Dogs can have allergies too! While they may end up with digestive issues or reddened skin because of them, your German Shepherd may also start panting in a wheezing manner. Their allergies range from dietary-related, pollen-related, laundry detergents, and dust. If your pet starts panting and wheezing out of nowhere, check what they’ve eaten recently or where they’ve been hanging out to discover if it could be an allergic reaction. Other signs of a reaction include itchiness and paw chewing.
7. They’re in Pain
Dogs can’t tell us when they’re not feeling well; we must figure it out by their behavior. One sign of pain in German Shepherds can be panting without the catalyst of exercise or excitement. If you notice this along with other signs of potential illness, get them to a vet right away.
8. They Have Heart Problems
While this reason is much less likely than others, it’s good to know. Heart disease can manifest signs such as the onset of excessive panting. If your German Shepherd has suddenly had an increase of constant panting that came out of nowhere, it’s time to head to the vet. Other signs of heart problems include a swollen belly, loss of appetite, and paler gums than usual.
German Shepherd Normal vs. Abnormal Panting
Since German Shepherds do pant more than other breeds, how can you tell whether yours is panting an average amount or not? Mostly, you’ll need to look at what they’ve recently been doing and where they are. If your dog has been running about or has been outside in the heat, short amounts of panting are normal. If they’re excited or scared about something, you’ll notice them panting. If you notice lots of panting but your pet is otherwise behaving normally, it shouldn’t be cause for concern.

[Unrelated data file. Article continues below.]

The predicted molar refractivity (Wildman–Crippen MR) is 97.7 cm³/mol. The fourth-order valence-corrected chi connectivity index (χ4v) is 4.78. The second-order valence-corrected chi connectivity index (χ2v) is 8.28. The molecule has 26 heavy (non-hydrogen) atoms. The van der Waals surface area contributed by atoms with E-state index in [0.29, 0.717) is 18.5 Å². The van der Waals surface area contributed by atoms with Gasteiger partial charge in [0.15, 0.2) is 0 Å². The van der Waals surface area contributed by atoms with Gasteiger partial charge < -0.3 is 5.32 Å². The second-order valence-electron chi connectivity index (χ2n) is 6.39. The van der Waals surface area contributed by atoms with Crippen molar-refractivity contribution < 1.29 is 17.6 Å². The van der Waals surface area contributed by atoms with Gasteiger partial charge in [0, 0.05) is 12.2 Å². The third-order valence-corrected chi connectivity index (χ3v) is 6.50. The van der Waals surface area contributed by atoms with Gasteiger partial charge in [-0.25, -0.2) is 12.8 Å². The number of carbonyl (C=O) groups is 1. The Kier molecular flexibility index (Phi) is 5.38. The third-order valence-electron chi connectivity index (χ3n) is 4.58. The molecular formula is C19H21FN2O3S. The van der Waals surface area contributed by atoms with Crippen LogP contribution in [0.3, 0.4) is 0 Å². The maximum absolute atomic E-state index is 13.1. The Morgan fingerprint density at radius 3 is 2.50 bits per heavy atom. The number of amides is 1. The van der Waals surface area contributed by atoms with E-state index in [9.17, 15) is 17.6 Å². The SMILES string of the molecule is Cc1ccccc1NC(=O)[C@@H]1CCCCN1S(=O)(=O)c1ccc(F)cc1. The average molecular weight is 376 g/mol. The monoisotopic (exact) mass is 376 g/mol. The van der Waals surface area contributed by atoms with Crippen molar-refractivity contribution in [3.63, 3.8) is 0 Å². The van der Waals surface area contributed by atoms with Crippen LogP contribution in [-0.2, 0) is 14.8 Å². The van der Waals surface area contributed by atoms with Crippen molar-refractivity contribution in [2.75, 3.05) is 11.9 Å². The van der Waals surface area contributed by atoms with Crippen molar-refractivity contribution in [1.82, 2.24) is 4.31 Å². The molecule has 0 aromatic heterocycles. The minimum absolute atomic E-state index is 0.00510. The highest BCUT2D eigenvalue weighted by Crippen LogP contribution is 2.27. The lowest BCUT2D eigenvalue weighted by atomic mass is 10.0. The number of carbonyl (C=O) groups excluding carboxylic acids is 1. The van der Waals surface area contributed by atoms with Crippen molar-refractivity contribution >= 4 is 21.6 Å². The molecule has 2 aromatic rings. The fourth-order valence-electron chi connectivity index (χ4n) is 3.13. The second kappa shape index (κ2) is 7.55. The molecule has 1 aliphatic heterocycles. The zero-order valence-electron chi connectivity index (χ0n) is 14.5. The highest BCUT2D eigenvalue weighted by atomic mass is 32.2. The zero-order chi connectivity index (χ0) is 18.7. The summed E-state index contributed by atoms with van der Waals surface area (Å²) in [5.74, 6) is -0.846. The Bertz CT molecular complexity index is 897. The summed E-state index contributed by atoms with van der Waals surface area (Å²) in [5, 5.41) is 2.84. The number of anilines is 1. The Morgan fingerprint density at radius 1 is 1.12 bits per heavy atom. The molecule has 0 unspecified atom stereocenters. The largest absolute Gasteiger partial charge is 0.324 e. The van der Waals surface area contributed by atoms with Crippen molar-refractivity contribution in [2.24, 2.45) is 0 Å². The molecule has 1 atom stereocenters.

Panting that’s outside of the norm will be panting more often, panting for longer than usual, panting for no discernible reason, or panting that’s non-stop. Again, look where your dog has been and what they’ve been doing to ascertain if they are having an allergic reaction, are anxious, or might be ill. Other signs to look for to tell whether your pet is alright are the temperature (panting more in hot weather is expected), lethargy, extreme thirst, and hair loss. Another thing to check is your German Shepherd’s gums. If the gums are paler than normal or a blueish color, it could be they aren’t getting enough oxygen.
What to Do About Panting
Panting is a part of dog life, especially in our German Shepherd friends, but there are some things that can reduce the amount of panting they do.
When German Shepherds Are Too Hot
Since the most likely cause of your German Shepherd’s panting is an attempt to cool down, you can help by making sure they have plenty of shaded areas available, access to lots of water, and are never left on their own without these when it’s hot. By doing these things, you’re also helping reduce the risk of heatstroke.
Another good way to help your pup stay cool is by removing their undercoat with a deshedding brush. This technique is particularly beneficial during the summer months.
When They’re Anxious, Scared, or Hurting
If your dog is panting a lot without a reason, they might just be anxious, scared, or not feeling well. If it seems this is the case, try offering them some comfort. By giving them your company and some good pets, you may distract them from whatever is bothering them, helping their breathing return to normal.
When They Seem Like They’re Having a Reaction
If you suspect your dog has consumed or encountered something that’s caused an allergic reaction, check their environment. See if they’ve gotten their paws on food they shouldn’t have or if there’s more pollen than usual outside or if they could’ve touched something harmful. This can help you figure out if it is indeed a reaction and whether you need to go to the vet.
As you can see, panting a lot is typical of German Shepherds and can be due to a variety of factors. The most likely reason your pet is panting so much is because it’s hot and trying to cool down. Other common causes can be excitement, fear, anxiety, heatstroke, heart problems, or illness in general.
The main thing you should know is how to differentiate between normal and abnormal amounts of panting by examining their recent activity and surroundings. The majority of the time nothing will be wrong, but it’s essential to keep an eye on your dog in case they do need to visit a vet.